$$\begin{array}{*{20}l} &{\underset{{\bar {\mathbf{v}}}_{k}}{\max}} {\left| {\mathbf{h}_{k}^{H}{{\bar {\mathbf{v}}}_{k}}} \right|^{2}} \end{array} $$
(19a)
$$\begin{array}{*{20}l} & \text{s.t.} \mathbf{H}_{k}^{H} {{\bar {\mathbf{v}}}_{k}} = {\mathbf{0}},\ \forall k \end{array} $$
(19b)
$$\begin{array}{*{20}l} & \left\| {{{\bar {\mathbf{v}}}_{k}}} \right\| = 1\,\ \forall k. \end{array} $$
(19c)
The solution of (19) is given by
$$ {\bar {\mathbf{v}}_{k}} = \frac{{{\mathbf{U}_{k}}\mathbf{U}_{k}^{H}{\mathbf{h}_{k}}}}{{\left\| {{\mathbf{U}_{k}}\mathbf{U}_{k}^{H}{\mathbf{h}_{k}}} \right\|}}, $$
(20)
where Uk is the orthogonal basis of \(\mathbf {H}_{k}^{H}\). By (20), we have
$$ {p_{k}} = \frac{{{\gamma_{k}}\left({\sigma_{k}^{2} + \delta_{k}^{2}} \right)}}{{{{\left\| {{\mathbf{U}_{k}}\mathbf{U}_{k}^{H}{\mathbf{h}_{k}}} \right\|}^{2}}}}. $$
(21)
Therefore, the optimal value of the information beamforming vector vk can be written as
$$ \bar {\mathbf{v}}_{k}^{*} = \sqrt {{\gamma_{k}}\left({\sigma_{k}^{2} + \delta_{k}^{2}} \right)} \frac{{{\mathbf{U}_{k}}\mathbf{U}_{k}^{H}{\mathbf{h}_{k}}}}{{{{\left\| {{\mathbf{U}_{k}}\mathbf{U}_{k}^{H}{\mathbf{h}_{k}}} \right\|}^{2}}}}. $$
(22)
In the second stage, the time switching ratio α and the energy beamforming vector wk are solved. The problem (14) can be equivalent to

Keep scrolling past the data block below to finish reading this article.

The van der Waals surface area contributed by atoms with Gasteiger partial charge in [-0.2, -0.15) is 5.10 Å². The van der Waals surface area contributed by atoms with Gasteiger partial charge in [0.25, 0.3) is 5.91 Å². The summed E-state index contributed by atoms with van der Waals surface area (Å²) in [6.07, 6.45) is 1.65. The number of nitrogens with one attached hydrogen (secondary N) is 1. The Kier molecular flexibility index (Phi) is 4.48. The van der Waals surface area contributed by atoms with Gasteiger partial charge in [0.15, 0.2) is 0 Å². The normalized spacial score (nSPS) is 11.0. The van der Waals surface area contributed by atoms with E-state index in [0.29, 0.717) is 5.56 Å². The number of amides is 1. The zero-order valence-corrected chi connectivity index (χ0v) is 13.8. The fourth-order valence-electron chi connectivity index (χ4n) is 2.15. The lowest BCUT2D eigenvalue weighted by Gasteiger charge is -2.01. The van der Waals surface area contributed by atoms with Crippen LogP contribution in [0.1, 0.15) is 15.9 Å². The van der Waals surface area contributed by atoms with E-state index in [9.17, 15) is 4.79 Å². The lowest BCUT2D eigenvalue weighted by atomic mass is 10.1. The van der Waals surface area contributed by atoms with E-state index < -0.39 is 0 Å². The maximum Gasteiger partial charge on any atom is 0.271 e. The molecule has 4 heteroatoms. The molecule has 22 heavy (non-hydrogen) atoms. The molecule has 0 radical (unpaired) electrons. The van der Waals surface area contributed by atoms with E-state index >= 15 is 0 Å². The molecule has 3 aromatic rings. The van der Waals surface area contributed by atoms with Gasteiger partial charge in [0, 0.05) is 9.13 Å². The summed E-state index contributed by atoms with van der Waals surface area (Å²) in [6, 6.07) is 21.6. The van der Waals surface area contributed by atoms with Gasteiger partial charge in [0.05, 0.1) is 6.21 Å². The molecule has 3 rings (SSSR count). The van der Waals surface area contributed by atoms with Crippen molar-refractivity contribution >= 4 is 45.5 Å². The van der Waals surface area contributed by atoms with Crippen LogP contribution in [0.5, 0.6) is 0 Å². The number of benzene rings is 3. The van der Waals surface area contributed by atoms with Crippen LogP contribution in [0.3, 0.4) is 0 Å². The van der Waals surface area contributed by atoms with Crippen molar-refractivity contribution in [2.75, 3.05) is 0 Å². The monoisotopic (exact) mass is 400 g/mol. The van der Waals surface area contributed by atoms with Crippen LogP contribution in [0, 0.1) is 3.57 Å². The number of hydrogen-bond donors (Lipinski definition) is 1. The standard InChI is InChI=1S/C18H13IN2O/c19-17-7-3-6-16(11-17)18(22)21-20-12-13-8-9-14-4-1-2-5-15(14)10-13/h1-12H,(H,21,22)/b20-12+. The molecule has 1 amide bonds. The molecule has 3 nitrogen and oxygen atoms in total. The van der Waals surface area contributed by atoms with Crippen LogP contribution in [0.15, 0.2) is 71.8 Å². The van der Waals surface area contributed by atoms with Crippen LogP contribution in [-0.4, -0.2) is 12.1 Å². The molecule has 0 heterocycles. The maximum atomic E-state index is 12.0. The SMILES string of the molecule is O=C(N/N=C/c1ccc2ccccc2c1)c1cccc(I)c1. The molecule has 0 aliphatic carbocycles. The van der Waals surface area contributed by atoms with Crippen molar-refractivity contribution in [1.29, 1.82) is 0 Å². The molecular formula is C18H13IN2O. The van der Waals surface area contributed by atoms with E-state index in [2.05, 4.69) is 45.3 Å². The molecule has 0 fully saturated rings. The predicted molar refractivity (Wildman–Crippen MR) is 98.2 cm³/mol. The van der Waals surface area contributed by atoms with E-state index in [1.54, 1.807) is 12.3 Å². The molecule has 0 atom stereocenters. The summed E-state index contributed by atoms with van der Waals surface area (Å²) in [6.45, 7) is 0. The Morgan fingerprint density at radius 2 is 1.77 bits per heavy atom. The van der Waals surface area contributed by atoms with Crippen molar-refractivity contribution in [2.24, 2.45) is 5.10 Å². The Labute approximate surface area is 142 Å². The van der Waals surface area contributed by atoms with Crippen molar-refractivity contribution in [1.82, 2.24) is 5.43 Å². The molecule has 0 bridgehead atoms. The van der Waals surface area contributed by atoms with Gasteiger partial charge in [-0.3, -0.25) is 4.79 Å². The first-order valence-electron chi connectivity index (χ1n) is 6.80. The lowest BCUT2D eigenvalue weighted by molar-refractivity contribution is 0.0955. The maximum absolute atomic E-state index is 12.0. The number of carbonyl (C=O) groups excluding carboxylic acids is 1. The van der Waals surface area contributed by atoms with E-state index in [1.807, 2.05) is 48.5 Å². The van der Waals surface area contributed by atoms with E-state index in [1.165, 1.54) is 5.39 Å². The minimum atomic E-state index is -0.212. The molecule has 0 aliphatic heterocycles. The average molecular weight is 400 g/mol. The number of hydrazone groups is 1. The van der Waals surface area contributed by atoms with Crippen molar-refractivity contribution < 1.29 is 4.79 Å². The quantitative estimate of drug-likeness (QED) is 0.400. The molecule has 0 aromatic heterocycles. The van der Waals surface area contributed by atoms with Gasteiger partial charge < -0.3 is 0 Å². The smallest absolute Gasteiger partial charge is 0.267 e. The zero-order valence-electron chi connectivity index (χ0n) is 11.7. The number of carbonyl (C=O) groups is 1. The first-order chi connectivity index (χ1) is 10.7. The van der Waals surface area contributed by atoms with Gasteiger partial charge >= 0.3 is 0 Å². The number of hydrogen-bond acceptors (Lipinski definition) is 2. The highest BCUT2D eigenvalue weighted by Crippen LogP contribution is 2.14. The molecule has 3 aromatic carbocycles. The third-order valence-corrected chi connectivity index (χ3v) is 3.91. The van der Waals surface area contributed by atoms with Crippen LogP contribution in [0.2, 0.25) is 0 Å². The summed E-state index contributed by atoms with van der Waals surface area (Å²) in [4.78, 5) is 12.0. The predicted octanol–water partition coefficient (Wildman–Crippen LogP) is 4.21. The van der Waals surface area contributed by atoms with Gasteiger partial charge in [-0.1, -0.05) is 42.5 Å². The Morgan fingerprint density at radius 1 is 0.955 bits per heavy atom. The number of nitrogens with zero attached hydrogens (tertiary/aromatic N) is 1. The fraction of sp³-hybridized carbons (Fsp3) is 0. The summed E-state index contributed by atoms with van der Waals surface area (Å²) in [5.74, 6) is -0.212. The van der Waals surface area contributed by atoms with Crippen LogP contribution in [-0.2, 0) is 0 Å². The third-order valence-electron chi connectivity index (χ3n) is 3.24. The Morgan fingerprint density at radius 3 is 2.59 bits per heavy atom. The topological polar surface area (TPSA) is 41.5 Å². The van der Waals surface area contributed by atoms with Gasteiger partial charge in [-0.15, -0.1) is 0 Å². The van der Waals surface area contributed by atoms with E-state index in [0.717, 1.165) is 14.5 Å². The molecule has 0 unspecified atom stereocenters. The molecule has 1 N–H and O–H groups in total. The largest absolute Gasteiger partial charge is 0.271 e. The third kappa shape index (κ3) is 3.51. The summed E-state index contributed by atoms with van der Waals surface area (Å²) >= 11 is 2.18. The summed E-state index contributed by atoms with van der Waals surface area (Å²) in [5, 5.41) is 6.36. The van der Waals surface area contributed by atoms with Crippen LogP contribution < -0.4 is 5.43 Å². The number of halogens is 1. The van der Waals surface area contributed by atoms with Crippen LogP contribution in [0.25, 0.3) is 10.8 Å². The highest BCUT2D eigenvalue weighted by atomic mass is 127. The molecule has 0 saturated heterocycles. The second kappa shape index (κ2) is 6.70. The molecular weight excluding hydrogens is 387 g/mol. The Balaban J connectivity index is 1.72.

$$\begin{array}{*{20}l} &{\underset{\{ {\mathbf{w}_{k}}\},\alpha}{\min}} \alpha \sum\limits_{k = 1}^{M} {{{\left| {\bar {\mathbf{v}}_{k}^{*}} \right|}^{2}}} + \left({1 - \alpha} \right)\sum\limits_{k = 1}^{M} {{{\left| {{\mathbf{w}_{k}}} \right|}^{2}}} \end{array} $$
(23a)
$$\begin{array}{*{20}l} & \text{s.t.} \left({1 - \alpha} \right){\zeta_{k}}\left({\sum\limits_{i = 1}^{M} {{{\left| {\mathbf{h}_{k}^{H}{\mathbf{w}_{i}}} \right|}^{2}}} + \sigma_{k}^{2}} \right) \ge {e_{k}},\forall k, \end{array} $$
(23b)
$$\begin{array}{*{20}l} & \alpha \in \left({0,1} \right). \end{array} $$
(23c)
Let us set \({\mathbf {W}_{k}} = {\mathbf {w}_{k}}\mathbf {w}_{k}^{H}\). Ignoring the rank-one constraint, we can have
$$\begin{array}{*{20}l} {\underset{\{ {\mathbf{W}_{k}},\alpha \} }{\min}}\ &\alpha \sum\limits_{k = 1}^{M} {{{\left| {\bar {\mathbf{v}}_{k}^{*}} \right|}^{2}}} + \left({1 - \alpha} \right)\sum\limits_{k = 1}^{M} {{\mathbf{Tr}}\left({{\mathbf{W}_{k}}} \right)} \end{array} $$
(24a)
$$\begin{array}{*{20}l} \text{s.t.}\ &\sum\limits_{i = 1}^{M} {\mathbf{h}_{k}^{H}{\mathbf{W}_{i}}{\mathbf{h}_{k}}} \ge \frac{{{e_{k}}}}{{\left({1 - \alpha} \right){\zeta_{k}}}} - \sigma_{k}^{2}, \forall k, \end{array} $$
(24b)
$$\begin{array}{*{20}l} & {\mathbf{W}_{k}} \succ 0, \forall k, \end{array} $$
(24c)
$$\begin{array}{*{20}l} & \alpha \in \left({0,1} \right). \end{array} $$
(24d)

In the problem (24), the left of the first constraint is a linear function, and the right is a convex function of the time switching ratio α, so the first constraint is a convex constraint. The second and third constraints are obviously convex constraints, so all constraints in the problem (24) are convex constraints.

Obviously, the objective function of the problem (24) is linear about Wk, so the objective function is a convex function about Wk. Let \(\left \{ \mathbf {W}_{k}^{*}\right \}\) denote the optimal solution to problem (23). If \({\text {Rank}}\left (\mathbf {W}_{k}^{*}\right)=1, {\mathrm {}}\forall k\), we can use the convex optimization toolbox to solve it. Then the optimal beamforming vector \(\mathbf {w}_{k}^{*}\ \) could be obtained by the eigenvalue decomposition (EVD) of \(\left \{ \mathbf {W}_{k}^{*}\right \}\). Thus, we discuss the rank-one constraint in the following.